I will be generating a pattern shortly for the 206/207 (i have a couple pair of 207s to do). I may also have some extra tricks from the FE127 research we are evaluating now.

Quote:
2. Would the fact that I have installed the phase plugs change or eliminate the effectiveness of EnABL?
No, but you do need to EnABLE the plugs as well.

Quote:
3. There has been some discussion of taping the pattern on to the cone to allow removal of the blocks. Has anyone tried this?
i don't think this would be as effective and you might well tear the paper surface.

Quote:
4. Also, one of the threads I have attached above mentions that if acrylic paint is used, the blocks may be removed with alcohol. Has anyone successfully removed them this way?
Not off the banana paper you won't

dave
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Old 24th September 2007, 01:44 PM   #6
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Quote:
I would try a baffle step correction circuit
I built Martin's BSC circuit some time ago, putting them in cigar boxes so I could switch the circuit in and out as desired. It really does make a difference and I tried different resistor values, but it dulled the image and reduced the sensitivity too much for me, so I had generally left it out.

So this weekend, I found I had a leftover 3.3uF Obbligato cap from the DRD build (sounds worse than it is-- the cap didn't make it in due to size and was substituted) so I used it as the shunt cap in place of the Solen 3.0uF. There's really a sizable difference in the sound-- it's a good bit smoother, but I wonder if this is due to the quality of the cap or the additional .3uF rolling things off earlier (later?).

I'm getting closer-- the shout is almost gone and the sibilance is improved, but there's still some shhibilanshe on male voices in particular. I have the day off, so I' headed out to grab some modeling clay for basket damp-er-in'.

Also, I wonder if I don't have too much polyester batting behind the driver. The magnet is damped with wool felt, so could I now remove the batting along the back wall of the compression chamber in favor of a thin layer just to absorb reflections?

Well, I know I could, but would that help?

Also, am I really screwing up the BSC by using the increased cap value?

Kofi
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Old 24th September 2007, 02:18 PM   #7
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I probably don't know enough to comment, but I'll say something away, just take it w/ a grain of salt & get other's feedback too.

The cap is part of the zobel network to fix the issue of the driver's rising impedance at high freqs. I have no idea how sensitive the circuit is to changes. As I understand it: the inductor will control the hinge point of the BSC and the resistor will control the magnitude of the BSC effect. Martin's Excel calculator for the BSC gives a range of values for both parts, depending on what your situation may require. If the stuffing in the box is too much, that can certainly kill the sound--as I found out in building my Metronomes. I needed much advice from Steve C, Scottmoose, and Dave D to get that right! Then the BSC gave me the final tweek.

Cheers, Jim
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Old 24th September 2007, 02:31 PM   #8
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Default Re: Kofi Annan in: "206EnABLin' the Mamboni"

Quote:
Originally posted by Kofi Annan I have been running them through my Fostex 206Es in the 208EZ backhorn.
Kofi, there's probably a whole thread on this out there somewhere but why did you put the 206Es in the 208EZ back horn cabinet?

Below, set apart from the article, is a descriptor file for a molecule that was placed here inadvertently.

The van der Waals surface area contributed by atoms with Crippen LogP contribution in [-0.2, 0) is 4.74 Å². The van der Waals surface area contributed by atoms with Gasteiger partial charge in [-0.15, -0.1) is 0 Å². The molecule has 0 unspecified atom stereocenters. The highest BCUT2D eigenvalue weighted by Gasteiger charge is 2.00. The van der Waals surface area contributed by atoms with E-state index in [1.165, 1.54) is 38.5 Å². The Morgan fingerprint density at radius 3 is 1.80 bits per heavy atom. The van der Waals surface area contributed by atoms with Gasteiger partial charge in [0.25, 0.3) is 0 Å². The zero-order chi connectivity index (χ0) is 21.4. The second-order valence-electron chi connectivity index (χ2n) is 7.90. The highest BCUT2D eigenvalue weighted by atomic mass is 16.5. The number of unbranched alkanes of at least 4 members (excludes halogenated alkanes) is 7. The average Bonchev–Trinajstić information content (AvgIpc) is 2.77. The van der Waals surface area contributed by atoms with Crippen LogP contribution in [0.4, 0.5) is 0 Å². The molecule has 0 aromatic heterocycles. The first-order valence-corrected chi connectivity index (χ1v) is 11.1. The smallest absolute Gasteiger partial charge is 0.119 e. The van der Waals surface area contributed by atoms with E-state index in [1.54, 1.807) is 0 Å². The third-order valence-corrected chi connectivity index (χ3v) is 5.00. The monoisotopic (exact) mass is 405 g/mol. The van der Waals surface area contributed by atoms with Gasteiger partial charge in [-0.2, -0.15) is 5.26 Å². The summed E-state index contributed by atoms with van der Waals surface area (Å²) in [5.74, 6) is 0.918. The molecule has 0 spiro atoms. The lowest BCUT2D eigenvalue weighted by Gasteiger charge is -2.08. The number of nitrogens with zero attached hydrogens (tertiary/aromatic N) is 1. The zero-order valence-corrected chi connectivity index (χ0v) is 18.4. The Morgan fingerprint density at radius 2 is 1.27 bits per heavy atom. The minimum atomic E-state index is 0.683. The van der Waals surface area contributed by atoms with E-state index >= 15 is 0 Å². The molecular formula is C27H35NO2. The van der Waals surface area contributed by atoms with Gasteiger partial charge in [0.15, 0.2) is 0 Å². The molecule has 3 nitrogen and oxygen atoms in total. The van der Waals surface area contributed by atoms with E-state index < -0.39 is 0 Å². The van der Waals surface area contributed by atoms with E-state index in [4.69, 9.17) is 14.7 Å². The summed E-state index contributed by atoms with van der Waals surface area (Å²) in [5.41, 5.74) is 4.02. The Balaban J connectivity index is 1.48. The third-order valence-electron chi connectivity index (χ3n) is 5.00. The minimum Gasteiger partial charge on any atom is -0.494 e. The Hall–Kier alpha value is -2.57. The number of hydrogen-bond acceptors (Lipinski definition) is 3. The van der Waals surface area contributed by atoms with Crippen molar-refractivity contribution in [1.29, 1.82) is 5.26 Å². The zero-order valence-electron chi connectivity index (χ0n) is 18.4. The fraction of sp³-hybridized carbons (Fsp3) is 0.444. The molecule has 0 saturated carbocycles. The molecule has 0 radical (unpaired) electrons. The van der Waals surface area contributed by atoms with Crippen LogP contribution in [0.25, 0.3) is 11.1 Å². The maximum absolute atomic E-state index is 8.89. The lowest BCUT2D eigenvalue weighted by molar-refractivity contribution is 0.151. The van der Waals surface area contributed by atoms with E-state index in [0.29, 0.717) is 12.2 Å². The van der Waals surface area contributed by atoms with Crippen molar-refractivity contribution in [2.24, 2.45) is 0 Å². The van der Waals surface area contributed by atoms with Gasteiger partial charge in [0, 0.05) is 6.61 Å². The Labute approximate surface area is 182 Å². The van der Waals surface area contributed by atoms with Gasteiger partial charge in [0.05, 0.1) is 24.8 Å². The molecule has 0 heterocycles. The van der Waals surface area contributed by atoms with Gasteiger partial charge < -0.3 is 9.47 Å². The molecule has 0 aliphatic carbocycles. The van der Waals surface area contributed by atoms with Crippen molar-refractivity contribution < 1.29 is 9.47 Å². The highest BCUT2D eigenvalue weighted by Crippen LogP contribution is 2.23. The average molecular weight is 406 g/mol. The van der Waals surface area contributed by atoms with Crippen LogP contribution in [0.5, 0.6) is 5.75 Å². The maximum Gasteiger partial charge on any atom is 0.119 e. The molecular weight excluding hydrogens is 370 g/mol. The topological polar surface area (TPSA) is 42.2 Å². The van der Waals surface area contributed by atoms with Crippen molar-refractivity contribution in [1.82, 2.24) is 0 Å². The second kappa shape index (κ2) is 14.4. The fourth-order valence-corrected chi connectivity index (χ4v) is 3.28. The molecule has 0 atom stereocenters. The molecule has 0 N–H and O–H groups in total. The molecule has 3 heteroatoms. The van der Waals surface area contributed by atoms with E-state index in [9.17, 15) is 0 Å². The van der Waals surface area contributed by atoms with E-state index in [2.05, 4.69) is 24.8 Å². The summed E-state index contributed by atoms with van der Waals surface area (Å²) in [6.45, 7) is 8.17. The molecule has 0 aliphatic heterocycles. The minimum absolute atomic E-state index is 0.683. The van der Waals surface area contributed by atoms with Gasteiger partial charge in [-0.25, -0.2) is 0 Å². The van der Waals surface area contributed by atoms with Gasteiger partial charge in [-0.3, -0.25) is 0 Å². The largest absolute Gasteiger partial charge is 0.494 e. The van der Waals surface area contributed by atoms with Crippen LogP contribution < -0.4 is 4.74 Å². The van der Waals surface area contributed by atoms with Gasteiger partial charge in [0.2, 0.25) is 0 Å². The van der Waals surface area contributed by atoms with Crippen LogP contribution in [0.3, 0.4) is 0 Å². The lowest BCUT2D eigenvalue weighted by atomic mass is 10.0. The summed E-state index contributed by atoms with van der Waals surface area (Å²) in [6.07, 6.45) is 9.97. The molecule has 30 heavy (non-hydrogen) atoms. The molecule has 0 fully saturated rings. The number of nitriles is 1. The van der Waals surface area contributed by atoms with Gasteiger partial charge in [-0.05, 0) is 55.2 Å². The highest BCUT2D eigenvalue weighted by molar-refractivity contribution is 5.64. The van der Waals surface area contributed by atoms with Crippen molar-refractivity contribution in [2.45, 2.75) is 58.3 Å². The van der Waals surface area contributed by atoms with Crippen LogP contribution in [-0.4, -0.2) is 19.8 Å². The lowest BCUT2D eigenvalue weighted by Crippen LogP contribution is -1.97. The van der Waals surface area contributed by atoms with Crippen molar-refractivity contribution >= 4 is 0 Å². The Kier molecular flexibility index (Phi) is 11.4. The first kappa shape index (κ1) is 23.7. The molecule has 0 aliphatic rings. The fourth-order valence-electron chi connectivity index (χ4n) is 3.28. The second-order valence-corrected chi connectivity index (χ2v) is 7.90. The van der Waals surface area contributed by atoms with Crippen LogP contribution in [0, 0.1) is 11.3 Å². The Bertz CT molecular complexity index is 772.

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Old 24th September 2007, 04:10 PM   #9
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I can't speak for Kofi, but I can say that the 206 works a whole lot better in there than in its own cabinet, which is not one of Fostex's finer moments. Similar extension, much better LF gain & far less ripple. Doesn't have the big hole in the midbass the 206 box suffers from either.
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Old 24th September 2007, 11:35 PM   #10
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Quote:
If the stuffing in the box is too much, that can certainly kill the sound--as I found out in building my Metronomes. I needed much advice from Steve C, Scottmoose, and Dave D to get that right! Then the BSC gave me the final tweek.]
Yep. Started messing with the stuffing today. More on that in a minute.

Quote:
the 206 works a whole lot better in [the 208EZ cabinet] than in its own cabinet
...and how! Really incredible bass response in the 208EZ cab.

So, here's what happened today:

1. Removed most of the polyester batting from the back wall in the compression chamber.

2. Replaced the shinola-ton of wool felt on the magnet with a simple disc of felt sticky-taped on the back.

3. Added modeling clay to the magnet/basket junction like Dave said.

4. Kept the BSC correction circuit in with the 3.3uF shunt cap.

This really sounds great. There's no more shout at all and while the presentation is rather relaxed, I'm really enjoying it. The instruments are really individualized and I can listen without any fatigue at all.

One thing I've noticed, however, is that the louder the better, meaning that the bass just blankets you and the whole thing sounds liquid when it's almost at full blast, but doesn't seem as balanced with the volume down.

This could have something to do with the "room gain" concept I've seen referenced on the boards. Also, I distinctly remember not doing too good of a job sealing up the gaps when I built the 208EZ cabs, so it may be that the bass becomes correct once the air flow inside the cabinet is so intense that the air crowds the gaps and pushes out the mouth, resulting in increased bass response.

However, it may just be that I like it motherfather loud.

I need to rebuild these cabinets in baltic birch and seal them tight, so I'll work on that. Right now, these sound good to my ears, but then, the seven-or-so scotches may play a factor...

Kofi